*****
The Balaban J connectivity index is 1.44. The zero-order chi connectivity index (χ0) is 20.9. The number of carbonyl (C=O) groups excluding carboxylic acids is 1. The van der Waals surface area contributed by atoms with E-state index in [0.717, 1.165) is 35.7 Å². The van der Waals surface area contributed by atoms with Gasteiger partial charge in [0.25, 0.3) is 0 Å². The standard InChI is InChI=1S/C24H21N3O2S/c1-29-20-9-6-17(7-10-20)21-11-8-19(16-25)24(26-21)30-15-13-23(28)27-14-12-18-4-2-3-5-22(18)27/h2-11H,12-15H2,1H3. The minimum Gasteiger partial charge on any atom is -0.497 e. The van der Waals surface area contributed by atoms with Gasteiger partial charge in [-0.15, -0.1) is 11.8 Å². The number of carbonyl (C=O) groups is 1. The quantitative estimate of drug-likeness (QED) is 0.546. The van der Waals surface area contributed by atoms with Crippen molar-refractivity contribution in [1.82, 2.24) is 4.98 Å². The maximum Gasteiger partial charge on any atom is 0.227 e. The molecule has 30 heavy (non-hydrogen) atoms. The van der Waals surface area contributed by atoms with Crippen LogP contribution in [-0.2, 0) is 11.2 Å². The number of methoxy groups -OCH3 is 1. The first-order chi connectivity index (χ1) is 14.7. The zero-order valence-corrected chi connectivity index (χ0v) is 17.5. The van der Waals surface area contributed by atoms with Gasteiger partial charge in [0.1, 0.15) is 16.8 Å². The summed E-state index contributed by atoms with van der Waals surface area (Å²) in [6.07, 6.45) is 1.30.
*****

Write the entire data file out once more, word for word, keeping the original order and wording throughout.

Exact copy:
The Balaban J connectivity index is 1.44. The zero-order chi connectivity index (χ0) is 20.9. The number of carbonyl (C=O) groups excluding carboxylic acids is 1. The van der Waals surface area contributed by atoms with E-state index in [0.717, 1.165) is 35.7 Å². The van der Waals surface area contributed by atoms with Gasteiger partial charge in [0.25, 0.3) is 0 Å². The standard InChI is InChI=1S/C24H21N3O2S/c1-29-20-9-6-17(7-10-20)21-11-8-19(16-25)24(26-21)30-15-13-23(28)27-14-12-18-4-2-3-5-22(18)27/h2-11H,12-15H2,1H3. The minimum Gasteiger partial charge on any atom is -0.497 e. The van der Waals surface area contributed by atoms with Gasteiger partial charge in [-0.15, -0.1) is 11.8 Å². The number of carbonyl (C=O) groups is 1. The quantitative estimate of drug-likeness (QED) is 0.546. The van der Waals surface area contributed by atoms with Crippen molar-refractivity contribution in [1.82, 2.24) is 4.98 Å². The maximum Gasteiger partial charge on any atom is 0.227 e. The molecule has 30 heavy (non-hydrogen) atoms. The van der Waals surface area contributed by atoms with Crippen LogP contribution in [-0.2, 0) is 11.2 Å². The number of methoxy groups -OCH3 is 1. The first-order chi connectivity index (χ1) is 14.7. The zero-order valence-corrected chi connectivity index (χ0v) is 17.5. The van der Waals surface area contributed by atoms with Gasteiger partial charge in [0.1, 0.15) is 16.8 Å². The summed E-state index contributed by atoms with van der Waals surface area (Å²) in [6.07, 6.45) is 1.30.